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What's the best way to structure a friends and family round?

After a few encouraging meetings, I'm creating a prototype for afantasy sports-related app. The plan is to launch it and accumulate enough users to demonstrate market acceptance. In addition to showing that I can move past the idea stage, my thinking is that it'll be easier to get investors/partners involved if I give them a product they can demo for themselves.

I interviewed several designers/developers and have settled on a bid to create an MVP in the 65K range (for breathing room, I plan on raising closer to 80-90K). I have 15K of my money to start and will raise the rest, I hope, through family and friends.

In my pitch I'll outline the worst-case scenario: this is far from a sure thing and nobody should put up money they can't afford to never see again, i.e., if this project loses money, we all lose money (including my 15K). In the mid-range outcome, if the app generates any sort of income all investors will be repaid in full before I pay myself.

My question is how to approach the payback structure in the event the app does well and leads to bigger things. I plan to share the wealth, so what sort of return is more than fair and how do I present it to early investors?

17 Replies

Thomas Jay
0
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Thomas Jay Entrepreneur
iOS / Server Architect / IoT / BLE / iBeacon / Apple Pay
I always enjoy people being positive about new projects. Its fun to work with startups until one of two things happen, you make money or close the doors. ,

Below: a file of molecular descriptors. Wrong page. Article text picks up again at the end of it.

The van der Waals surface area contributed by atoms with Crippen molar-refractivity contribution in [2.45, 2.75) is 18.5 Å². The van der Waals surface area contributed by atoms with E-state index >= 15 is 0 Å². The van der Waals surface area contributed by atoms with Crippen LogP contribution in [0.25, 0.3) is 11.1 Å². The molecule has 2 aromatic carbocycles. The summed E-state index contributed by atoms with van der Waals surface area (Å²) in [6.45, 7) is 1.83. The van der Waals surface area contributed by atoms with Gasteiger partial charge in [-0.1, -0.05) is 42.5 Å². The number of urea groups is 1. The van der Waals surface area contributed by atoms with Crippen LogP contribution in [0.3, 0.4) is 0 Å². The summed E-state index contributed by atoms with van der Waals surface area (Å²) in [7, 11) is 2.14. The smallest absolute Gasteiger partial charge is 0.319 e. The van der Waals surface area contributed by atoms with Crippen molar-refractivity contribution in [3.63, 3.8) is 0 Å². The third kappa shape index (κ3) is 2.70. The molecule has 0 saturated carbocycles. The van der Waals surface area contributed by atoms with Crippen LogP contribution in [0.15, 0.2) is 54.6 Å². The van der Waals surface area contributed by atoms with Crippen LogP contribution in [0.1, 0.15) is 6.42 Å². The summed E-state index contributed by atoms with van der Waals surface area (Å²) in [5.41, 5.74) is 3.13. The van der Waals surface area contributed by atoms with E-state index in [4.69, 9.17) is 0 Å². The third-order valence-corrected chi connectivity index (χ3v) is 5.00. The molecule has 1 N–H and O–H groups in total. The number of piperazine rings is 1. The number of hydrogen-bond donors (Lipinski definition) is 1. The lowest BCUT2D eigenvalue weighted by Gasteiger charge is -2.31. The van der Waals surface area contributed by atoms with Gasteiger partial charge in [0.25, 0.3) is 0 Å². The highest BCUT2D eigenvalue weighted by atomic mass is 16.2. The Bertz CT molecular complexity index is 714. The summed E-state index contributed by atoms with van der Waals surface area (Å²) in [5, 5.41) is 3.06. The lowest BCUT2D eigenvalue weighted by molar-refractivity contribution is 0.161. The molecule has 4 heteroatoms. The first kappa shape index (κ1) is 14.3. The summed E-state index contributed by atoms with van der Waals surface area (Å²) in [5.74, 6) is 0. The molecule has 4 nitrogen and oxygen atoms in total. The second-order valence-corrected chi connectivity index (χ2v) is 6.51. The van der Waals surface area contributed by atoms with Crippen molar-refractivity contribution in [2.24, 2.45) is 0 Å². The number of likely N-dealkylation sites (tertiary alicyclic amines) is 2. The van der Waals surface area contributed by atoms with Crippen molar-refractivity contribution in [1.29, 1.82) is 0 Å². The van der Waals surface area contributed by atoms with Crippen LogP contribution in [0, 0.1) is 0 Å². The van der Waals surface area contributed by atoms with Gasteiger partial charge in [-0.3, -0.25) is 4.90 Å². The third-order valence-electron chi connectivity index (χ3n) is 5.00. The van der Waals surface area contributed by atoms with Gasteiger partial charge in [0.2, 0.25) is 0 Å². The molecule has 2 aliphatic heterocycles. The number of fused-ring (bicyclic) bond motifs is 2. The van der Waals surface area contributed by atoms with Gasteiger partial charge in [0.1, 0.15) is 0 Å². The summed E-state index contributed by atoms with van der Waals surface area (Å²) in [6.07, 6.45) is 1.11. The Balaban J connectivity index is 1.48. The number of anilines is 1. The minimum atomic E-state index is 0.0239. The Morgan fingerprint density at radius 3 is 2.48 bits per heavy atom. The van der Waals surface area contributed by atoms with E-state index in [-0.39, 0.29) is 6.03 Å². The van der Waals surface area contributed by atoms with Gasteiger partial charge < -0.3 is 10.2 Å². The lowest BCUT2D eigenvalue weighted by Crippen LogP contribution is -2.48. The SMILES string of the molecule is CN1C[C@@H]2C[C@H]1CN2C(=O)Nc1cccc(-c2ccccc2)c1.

They say, you can have fun at any business without customers and employees, this may just be a hobby :)

Once there is money coming in and you have enough to pay investors (this might be a long time out) then make sure that you have the exact arrangement up front.

If they put in one dollar, do you just pay them back the dollar, maybe with interest, then this is a loan.

If they put in one dollar and they get stock then they are an investor for good or bad, if it fails you owe them nothing, if it succeeds then they share in the success.

Then there is reality where all the fancy paper work comes in, if they give you one dollar but you become successful you can pay them back the dollar plus interest plus other fees, you then have a purchase price to buy them out, this is what you really want anyway if you do not share forever.

An investor relationship is like being married, it does not last forever!

Make sure there is an out for both parties.

They might want their money back an you might want them out of your hair.

All that being said, if I invest 25% of you capital I would expect 25% of your profits, its pretty simple. The hard math comes from calculating what your profit is. Are you going to take a salary? is that part of your profit, etc, etc.
Istvan Jonyer
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0
Istvan Jonyer Entrepreneur • Advisor
VC at NexStar Partners
I had a fantasy startup before. I'd be happy to share insights if you like. Reach out directly if interested.
Jeff Dennis
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Jeff Dennis Advisor
Entrepreneur in Residence at Fasken Martineau DuMoulin
My approach would be to determine a value for your idea. Then apply a simple calculation (ie. $10K investment with a $100K valuation would result in a 10% interest). A simple equity deal with a simple shareholders agreement is a good approach
Skip Weeks
3
2
Skip Weeks Entrepreneur
President & COO at InTouch, LLC
Patrick: I don't know if you have considered having your app developed offshore, but if not, you should. You might also consider developing the core of the application for the $15K that you have and adding additional functionality later after you have demonstrated some initial interest and viability. I can introduce you to some reliable offshore groups that you could consider using. I believe that you could develop some pretty impressive initial functionality for $15K. I've been involved in startups and software development for 30 years. If I can help you get started, let me know. Best Regards, Skip Weeks (801) 369-2225 Skip@SkipWeeks.com www.SkipWeeks.com